Today, it is hard to think of effective social media marketing without the incorporation of visual content. A decade ago, the situation was quite different. Social media at that time was still largely text-based, and writing a compelling text-based post was often enough to generate a lot of engagement.

Today, if you are not investing in visuals, you can hardly garner much engagement from your audience. The most dominant form of content on social media is video, with it generating more engagement than any other content type. It is also estimated that videos are likely to account for the overwhelming portion of internet content in two years.

5. User-Generated Content (UGC)

Social media marketing back then was largely a one-way communication channel. Brands delivered their message, and the audience consumed it or ignored it. The most a user was expected to do was share the brand’s content with others in their circle.

Today, however, social media marketing is much more conversational, with brands and audiences mutually engaging with one another. This had given rise to user-generated content (UGC) – videos, text, images, and reviews created by users voluntarily that help promote your brand. If you are after examples of it – think of Coca-Cola’s ‘Share a Coke’ Campaign or Apple’s #ShotOnIphone campaign, both of which helped greatly with increasing exposure and expanding the bottom-line of these brands.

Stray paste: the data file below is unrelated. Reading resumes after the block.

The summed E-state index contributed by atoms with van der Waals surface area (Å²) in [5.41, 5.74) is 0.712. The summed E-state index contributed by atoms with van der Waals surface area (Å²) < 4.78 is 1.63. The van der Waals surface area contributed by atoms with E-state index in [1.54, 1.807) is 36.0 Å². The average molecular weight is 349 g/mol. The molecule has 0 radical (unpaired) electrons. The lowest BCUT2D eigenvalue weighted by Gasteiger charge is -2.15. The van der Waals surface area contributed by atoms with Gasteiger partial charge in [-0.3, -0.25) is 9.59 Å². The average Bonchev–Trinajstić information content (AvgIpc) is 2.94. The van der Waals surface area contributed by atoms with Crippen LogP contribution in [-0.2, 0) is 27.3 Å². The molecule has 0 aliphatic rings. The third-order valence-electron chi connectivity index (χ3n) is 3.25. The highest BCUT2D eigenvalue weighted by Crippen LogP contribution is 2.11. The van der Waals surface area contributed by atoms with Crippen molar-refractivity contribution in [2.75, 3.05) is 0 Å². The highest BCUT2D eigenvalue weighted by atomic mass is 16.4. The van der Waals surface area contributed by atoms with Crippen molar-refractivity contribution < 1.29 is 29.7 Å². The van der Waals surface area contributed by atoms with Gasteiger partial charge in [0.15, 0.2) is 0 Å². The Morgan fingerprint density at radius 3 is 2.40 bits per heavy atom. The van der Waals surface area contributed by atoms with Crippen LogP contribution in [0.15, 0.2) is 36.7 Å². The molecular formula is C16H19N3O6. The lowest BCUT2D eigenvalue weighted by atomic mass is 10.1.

6. Mobile Optimisation

In 2010, it was estimated that mobile users accounted for just 3.81% of total internet usage. Back then, mobile internet was very slow, and even 3G was largely confined to high-end phones.

However, today, mobile users now account for more than 91% of total internet users, with there being 4.28 billion unique mobile internet users. A fact that would surprise no one, social media is primarily accessed through mobile phones, and there are even platforms such as Instagram and Snapchat that are largely exclusive to mobile.

As a result, marketers have to pay special attention to the layout, font sizes, and other elements to ensure that the user experience remains consistent regardless of the screen size.

7. Cross-Channel Optimisation

Before, different social media marketing campaigns on different platforms remained separated from each other. The content, language, and even the brand ‘personality’ on various channels could be different. Apart from occasional cross-postings, there would be very little cross-channel engagement from the brand’s different social media audiences.

Now, the picture is different. Brands try to keep a consistent voice and identity in all the various social media channels through which they engage their customers. Marketers today know that the average user holds an account on multiple different social media, and to achieve the highest conversation, they have to be given a seamless and consistent experience regardless of which channel they engage the brand with.   

Cross-linkage between a brand’s various channels has also become a norm as a means to connect with consumers on all the platforms they hold an account with.  

Over to You

In what other way has ways has social media marketing changed over the decade? Have any opinions on what’s written? Please share your thoughts with us in the comments. Don’t forget to share this article with others in your circle who may also find it a worthwhile read.